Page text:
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Girls now seen as commercial products ― Mutuuzo

by Editorial Team
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By Jeff Andrew Lule                        

The rising prices of essential commodities continue to expose young girls to more risks, perpetrated by their parents.

The State Minister for Gender and Culture, Peace Mutuuzo, noted that it is very unfortunate that during such hard economic times, some parents have instead decided to view their daughters as commercial commodities, which they can sell and earn something.

“The challenge of gender-based violence (GBV) is so biting. We had COVID-19, which appeared to affect everybody, but women were subjugated double during the two years of the lockdown and over three million girls were affected,” she said.

In her speech during the national symposium on the sustainability and impact of GBV shelters in Uganda at Protea Hotel in Kololo, a Kampala suburb, on Friday, August 12, the minister expressed concern over the increase of violence against women and girls.

The event was organised by the Ministry of Gender, Labour and Social Development, in partnership with UN Women, ActionAid International Uganda (AAIU), the Embassy of Sweden, and the UN Multi-Partner Trust Fund (MPTF) Office.

The event was attended by the Local Government officials, the Civil Society Organisation (CSO), and different partners among others.

“We thought once COVID was gone, we would go and start afresh, try to support those girls who had been gotten pregnant, but the economic crisis and climate change came in, which also has a great impact on women, especially the young girls,” she noted.

Mutuuzo stressed that as poverty stresses people, and commodity prices increase, little girls are now being looked at as commercial products, which they can exchange for money.

“They are the first ones to be let go of in exchange for money. Within the pastoral communities, people would rather save trees and not burn charcoal, but cannot save the girl child,” she noted.

Mutuuzo cited that social media has been awash with a video of a girl being kidnapped and compelled into marriage against her will, betrayed by her aunt who should be trusted most than anyone else.

“I am on my way to look for her. Before this weekend, I should have gotten to this girl,” she added.

However, Mutuuzo noted that this girl was lucky to have her matter followed, but such cases are never reported since parents and relatives are always involved and shield the perpetrators.

She said the situation of GBV remains unexpectedly high despite government commitments and efforts toward prevention.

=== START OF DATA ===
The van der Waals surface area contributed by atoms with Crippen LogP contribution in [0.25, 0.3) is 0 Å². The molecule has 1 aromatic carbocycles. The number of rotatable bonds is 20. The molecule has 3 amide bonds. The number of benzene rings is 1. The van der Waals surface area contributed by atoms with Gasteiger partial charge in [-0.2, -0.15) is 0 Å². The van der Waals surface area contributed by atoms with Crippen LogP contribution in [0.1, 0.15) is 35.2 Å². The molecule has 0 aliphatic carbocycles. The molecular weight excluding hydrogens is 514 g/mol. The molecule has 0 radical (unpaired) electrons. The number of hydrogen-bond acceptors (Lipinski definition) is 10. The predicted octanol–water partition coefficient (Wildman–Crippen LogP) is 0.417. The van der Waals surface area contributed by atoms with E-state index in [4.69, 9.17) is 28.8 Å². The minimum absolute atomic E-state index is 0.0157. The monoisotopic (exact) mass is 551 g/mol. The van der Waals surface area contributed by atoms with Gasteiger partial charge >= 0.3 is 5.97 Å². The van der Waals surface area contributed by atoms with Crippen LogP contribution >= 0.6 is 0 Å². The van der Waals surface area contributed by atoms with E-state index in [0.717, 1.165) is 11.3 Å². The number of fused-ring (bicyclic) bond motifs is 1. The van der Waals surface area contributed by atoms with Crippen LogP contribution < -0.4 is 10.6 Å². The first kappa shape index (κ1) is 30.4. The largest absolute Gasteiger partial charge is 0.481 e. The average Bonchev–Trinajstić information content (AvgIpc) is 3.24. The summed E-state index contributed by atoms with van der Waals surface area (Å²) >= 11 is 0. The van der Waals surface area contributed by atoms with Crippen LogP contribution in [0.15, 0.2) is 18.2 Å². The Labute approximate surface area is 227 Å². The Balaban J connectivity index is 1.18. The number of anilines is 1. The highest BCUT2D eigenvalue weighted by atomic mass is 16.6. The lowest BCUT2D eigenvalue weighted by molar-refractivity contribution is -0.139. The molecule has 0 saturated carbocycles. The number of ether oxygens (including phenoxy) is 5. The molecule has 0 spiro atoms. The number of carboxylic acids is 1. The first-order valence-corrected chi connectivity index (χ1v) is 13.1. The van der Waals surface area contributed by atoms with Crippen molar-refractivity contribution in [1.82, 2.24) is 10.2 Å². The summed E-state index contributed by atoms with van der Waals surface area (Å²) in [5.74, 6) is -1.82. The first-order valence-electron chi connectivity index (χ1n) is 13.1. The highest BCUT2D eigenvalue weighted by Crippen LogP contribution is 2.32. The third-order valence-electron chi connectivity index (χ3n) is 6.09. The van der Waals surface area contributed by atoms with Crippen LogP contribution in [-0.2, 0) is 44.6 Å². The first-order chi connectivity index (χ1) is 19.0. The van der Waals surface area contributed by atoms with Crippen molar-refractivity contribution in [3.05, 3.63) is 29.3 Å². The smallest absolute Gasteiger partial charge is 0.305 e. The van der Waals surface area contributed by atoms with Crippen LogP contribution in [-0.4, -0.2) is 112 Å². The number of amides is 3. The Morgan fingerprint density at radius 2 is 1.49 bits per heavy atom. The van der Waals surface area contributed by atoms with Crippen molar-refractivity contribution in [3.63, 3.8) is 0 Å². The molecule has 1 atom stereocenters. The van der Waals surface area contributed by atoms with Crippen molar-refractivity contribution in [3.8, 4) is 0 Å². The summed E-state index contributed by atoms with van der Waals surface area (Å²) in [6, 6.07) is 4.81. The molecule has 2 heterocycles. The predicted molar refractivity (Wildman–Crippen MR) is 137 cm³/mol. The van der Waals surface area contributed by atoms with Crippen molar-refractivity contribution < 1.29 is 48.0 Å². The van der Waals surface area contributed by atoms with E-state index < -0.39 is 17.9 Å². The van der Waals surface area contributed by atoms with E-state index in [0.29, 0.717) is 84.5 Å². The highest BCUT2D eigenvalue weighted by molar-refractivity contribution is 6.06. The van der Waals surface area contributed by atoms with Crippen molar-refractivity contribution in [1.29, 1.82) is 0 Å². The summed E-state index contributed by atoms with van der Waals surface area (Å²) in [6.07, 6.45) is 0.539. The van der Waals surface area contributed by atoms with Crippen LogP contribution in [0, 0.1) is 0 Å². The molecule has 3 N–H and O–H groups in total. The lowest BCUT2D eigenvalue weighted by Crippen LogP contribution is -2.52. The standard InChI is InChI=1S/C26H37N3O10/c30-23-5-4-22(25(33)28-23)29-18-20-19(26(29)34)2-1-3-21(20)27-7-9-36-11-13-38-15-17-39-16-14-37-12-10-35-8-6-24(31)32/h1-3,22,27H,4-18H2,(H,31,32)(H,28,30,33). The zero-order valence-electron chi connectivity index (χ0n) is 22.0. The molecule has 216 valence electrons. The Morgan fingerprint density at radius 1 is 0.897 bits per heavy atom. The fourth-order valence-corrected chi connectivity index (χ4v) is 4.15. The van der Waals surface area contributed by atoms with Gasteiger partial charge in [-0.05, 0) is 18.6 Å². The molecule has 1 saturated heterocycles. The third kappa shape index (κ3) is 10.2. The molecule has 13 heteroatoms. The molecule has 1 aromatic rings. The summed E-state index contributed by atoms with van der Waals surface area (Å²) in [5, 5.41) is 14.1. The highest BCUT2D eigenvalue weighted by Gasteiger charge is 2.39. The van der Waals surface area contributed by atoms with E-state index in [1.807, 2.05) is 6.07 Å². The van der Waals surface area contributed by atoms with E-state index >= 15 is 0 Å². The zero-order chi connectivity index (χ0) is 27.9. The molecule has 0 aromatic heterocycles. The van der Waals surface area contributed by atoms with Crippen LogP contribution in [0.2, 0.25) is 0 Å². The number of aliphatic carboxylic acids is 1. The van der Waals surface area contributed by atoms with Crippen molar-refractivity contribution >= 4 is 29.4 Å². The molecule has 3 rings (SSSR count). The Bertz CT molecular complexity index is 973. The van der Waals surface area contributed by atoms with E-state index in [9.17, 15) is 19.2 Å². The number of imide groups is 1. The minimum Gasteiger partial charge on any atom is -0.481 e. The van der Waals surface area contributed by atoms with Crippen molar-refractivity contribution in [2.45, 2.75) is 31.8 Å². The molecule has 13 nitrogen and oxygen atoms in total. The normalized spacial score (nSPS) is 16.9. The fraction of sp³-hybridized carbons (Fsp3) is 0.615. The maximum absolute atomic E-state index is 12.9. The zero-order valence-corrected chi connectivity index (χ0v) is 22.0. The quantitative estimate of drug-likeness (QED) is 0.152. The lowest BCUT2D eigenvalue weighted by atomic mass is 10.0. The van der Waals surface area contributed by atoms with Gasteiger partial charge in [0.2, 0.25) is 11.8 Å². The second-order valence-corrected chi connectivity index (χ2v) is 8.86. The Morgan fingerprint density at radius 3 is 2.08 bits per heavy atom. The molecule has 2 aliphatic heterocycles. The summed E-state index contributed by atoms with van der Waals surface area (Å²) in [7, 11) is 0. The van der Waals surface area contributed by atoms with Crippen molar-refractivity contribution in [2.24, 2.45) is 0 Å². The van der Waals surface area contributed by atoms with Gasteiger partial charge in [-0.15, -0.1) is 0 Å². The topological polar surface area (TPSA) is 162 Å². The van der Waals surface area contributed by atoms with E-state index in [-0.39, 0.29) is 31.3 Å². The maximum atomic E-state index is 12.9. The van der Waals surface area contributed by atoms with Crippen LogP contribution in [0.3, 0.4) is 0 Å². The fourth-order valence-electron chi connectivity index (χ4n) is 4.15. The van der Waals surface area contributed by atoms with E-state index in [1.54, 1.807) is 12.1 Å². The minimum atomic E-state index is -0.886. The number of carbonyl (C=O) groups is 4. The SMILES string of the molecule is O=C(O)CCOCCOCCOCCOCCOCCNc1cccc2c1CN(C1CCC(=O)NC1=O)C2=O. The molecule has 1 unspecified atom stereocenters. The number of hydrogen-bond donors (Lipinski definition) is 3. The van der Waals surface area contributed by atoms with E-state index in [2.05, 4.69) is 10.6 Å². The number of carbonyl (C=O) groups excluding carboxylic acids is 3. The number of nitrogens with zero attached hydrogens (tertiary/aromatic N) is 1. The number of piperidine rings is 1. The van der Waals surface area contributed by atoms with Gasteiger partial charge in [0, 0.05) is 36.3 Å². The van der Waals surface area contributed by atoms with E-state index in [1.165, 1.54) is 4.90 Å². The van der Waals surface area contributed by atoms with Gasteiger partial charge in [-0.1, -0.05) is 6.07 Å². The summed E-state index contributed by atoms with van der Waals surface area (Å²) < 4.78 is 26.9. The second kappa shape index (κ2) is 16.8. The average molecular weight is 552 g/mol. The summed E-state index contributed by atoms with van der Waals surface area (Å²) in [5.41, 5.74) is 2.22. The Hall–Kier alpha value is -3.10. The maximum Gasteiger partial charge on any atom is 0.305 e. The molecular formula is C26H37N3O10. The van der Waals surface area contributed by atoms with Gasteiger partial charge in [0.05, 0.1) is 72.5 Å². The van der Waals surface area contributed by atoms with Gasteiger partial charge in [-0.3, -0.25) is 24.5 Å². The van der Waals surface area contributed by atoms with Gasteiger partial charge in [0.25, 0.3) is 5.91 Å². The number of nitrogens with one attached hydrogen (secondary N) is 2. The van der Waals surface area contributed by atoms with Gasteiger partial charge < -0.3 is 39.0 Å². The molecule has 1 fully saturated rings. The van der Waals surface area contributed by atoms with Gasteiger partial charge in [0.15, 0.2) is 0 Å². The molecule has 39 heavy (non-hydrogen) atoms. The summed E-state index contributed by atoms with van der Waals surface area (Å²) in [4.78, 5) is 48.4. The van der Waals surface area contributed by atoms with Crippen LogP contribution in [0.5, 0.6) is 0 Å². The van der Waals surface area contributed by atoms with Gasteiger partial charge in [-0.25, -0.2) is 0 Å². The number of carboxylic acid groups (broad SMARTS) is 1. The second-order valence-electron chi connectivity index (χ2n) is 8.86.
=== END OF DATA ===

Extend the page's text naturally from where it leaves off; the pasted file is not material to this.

Mutuuzo noted that the national survey on violence conducted by the Uganda Bureau of Statistics (UBOS) 2021, shows that 36% of women in an intimate relationship have experienced violence (physical, sexual or emotional).

“Intimate is supposed to mean love, but I don’t know how violence comes within love. I don’t really get it,” she wondered.

Mutuuzo stressed that whereas physical violence against women has reduced from 51% in 2016 to 45% in 2021, sexual violence has instead increased from 22% in 2016 to 36% in 2021.

“Why sexual violence? What is missing is that people have to find it in a sexual relationship and in a violent way when there are women willing to offer themselves either at a cheap cost or at free will. What is this that leads people to violate other people’s rights in a sexual forceful mechanism?” she asked.

The statistics further indicate that 47% of women have also faced economic violence such as being forced to give up part of their earnings, refused to access jobs, or denied money for household expenses.

The violence against children below 12 years has remained equally high in the past 12 months. Physical violence against boys is at 58% and girls at 73% while emotional violence stands at 57% for boys and 61% for girls.

The commissioner gender and women affairs, Angella Kafeero, said many women and children continue to be abused in various ways, a reason why there is a need for more shelters to rehabilitate the victims.

“That is why we want to see how to ensure the sustainability of these shelters. We have only 20, but need to be funded to offer the required services,” she added.

The AAIU Head of Programs, Grace Mercy Munduru, said the majority of the shelters are being supported and funded by various partners, who are pulling our next time.

“The question of sustainability is critical and we have been deliberating about it internally as an organisation. This symposium helps us to deliberate on the challenges surrounding this work looking at its impact, but also looking at the sustainability beyond donor funding,” she noted.

Munduru stressed that the Government together with the Local Governments and the local Civil Society Organisations (CSO) must start thinking innovatively about the future of the shelters.

Former MP Dora Byamukama noted that shelters not only provide counselling, but also other key services (shelter, medical, food, security, and other basic needs) to those who have been violated.

The Ambassador of Sweden to Uganda, Maria Hakansson, noted that GBV is an obvious expression of gender inequality in society, saying it is high time the Government walks the talk to end the vice.

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